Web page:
Power Attenuator Calculator

Power Attenuator Calculator
The calculator enables you to design your own 50 ohm "power attenuator" built with good available resistors from the E12-series. The Calculator will calculate the resistors effortlessly and with a very good accuracy.
The calculator computes the number of resistors and the values of the resistors, which are based on the E12-series values. Due to the good availability and your own choice of the maximum power of the resistors (e.g. 1/2, 1 or 2 watts), you can get exactly what you want. 

Power Attenuator
A power attenuator is an attenuator, which is suitable for a much higher input power than is usual for an simple Pi-type attenuator. The three compound resistors that form a 
n accurate, Pi-type power attenuator, are each composed of a number of resistors in parallel. The power is distributed across the resistors. The higher the power, the more resistors are required.

Decimal Comma or Decimal Point
The use of a comma or  a point in a spread sheet adapts it self to the setting of the Langauge of the spread sheet. First consider whether your Excel spread sheet or Open Office spread sheet uses a decimal comma or a decimal point. 
                    English:  Decimal Point
     Other Langauge:  Decimal Comma 

For a NON English langauge setting use a Decimal Comma  
Click below to Download   -  For a NON English langauge

For an English langauge setting use a Decimal point
Click below to Download   -  For English langauge
Download the PA1B Power Attenuator Calculator - English
Use of the Calculator
Please familiarize yourself with the calculator and type in the data for a 
Power Attenuator of 10 dB for an input power of 1.6 W and resistors of 1/4 W.
Type in: 1,6 and 0,25 for 1/4 watt  OR  1.6 and 0.25 for 1/4 watt 
Type the data in a white input fields.  Give [Enter] or [TAB] to enter the value.
Tip: Use [TAB] to move between the 3 white input fields.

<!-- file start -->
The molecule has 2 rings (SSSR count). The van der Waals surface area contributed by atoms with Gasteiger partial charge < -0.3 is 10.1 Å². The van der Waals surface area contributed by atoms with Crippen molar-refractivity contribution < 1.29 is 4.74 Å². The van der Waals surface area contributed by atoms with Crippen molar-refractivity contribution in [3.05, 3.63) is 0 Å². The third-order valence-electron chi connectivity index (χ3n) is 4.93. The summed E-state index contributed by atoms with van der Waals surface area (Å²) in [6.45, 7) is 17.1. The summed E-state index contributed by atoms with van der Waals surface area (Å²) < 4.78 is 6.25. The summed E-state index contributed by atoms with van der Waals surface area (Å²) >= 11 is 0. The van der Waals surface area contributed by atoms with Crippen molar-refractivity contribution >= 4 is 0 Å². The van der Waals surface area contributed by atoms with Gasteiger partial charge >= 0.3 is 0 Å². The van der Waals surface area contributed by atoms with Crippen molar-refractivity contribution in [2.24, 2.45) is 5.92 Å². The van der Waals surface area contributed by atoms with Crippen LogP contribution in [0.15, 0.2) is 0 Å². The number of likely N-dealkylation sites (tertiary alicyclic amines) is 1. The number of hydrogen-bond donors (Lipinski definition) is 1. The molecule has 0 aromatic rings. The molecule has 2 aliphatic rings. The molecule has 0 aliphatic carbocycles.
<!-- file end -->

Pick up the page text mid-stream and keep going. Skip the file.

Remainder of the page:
The calculator will calculate the number of resistors and their values.

Since the compound resistor R1 has to dissipate 0.83 W, and each resistor can dissipate 1/4 W, at least 0.83/0.25= 3 resistors in parallel are needed. 
The compound resistor R1 is formed by 3  resistors of 330 ohm and one resistor of 820 ohms, all in parallel. 
Most of the power is dissipated in the 3 resistors of 330 ohm. The resistor of 820 ohm is added to arrive accurately on the wanted value of 96.25 ohms for R1.
The 2 resistor of 150 ohms dissipate most of the power in R2. The resistor of 1500 ohms is added to arrive accurately on the wanted value of 71.15 ohms for R2
R3 has the same value as R1, but dissipates far less power. R3 is formed by 100 ohms and 2700 ohms in parallel.

Design values
This schematic shows the values of a 10 dB power attenuator for an input power of 1.6 W

For an attenuator of the resistors R1 and R3 both have an ohmic value of 96.25 ohms. 
R2 is 71.15 ohms.

R1, R2 and R3 dissipate 52%, 33% and 5% of the input power. 

No limitations
The Calculator has no limitations on the input power nor the maximum power of the resistors.
* The Calculator will even work with an input power of more than 5 watts or with resistors of 0.25W or 0.1W.

Play with the values, see what happens, with each new choice.
Just try for fun: PIN =  100 watts to find out that it takes 103 resistors of 1 watt to make an attenuator of 10 dB for an input power of 100 watts. hi
* Don't care about the number of resistors needed. 5 Resistors of 1/2 W will take about the same space as 3 resistors of 1 W. With three or more resistors in parallel, just twist the leads of the resistors together.

Finally you can get less power then 5 watts from your 5 watts QRP set. 
With the Power Attenuator Calculator, you can design an attenuator for any input power.

Read more about attenuators on the attenuator Page.

Or go to my web site: Home - PA1B QRPp page 

4 opmerkingen:

  1. The attenuation calculator is not downloadable

    1. Hello Menashe, thank you for informing me about the broken link. The link is corrected. Thanks, 73, Bert

  2. Thank you very interesting information

    1. Hello Vladimir, It's my pleasure. Thank you for your reaction. 73, Bert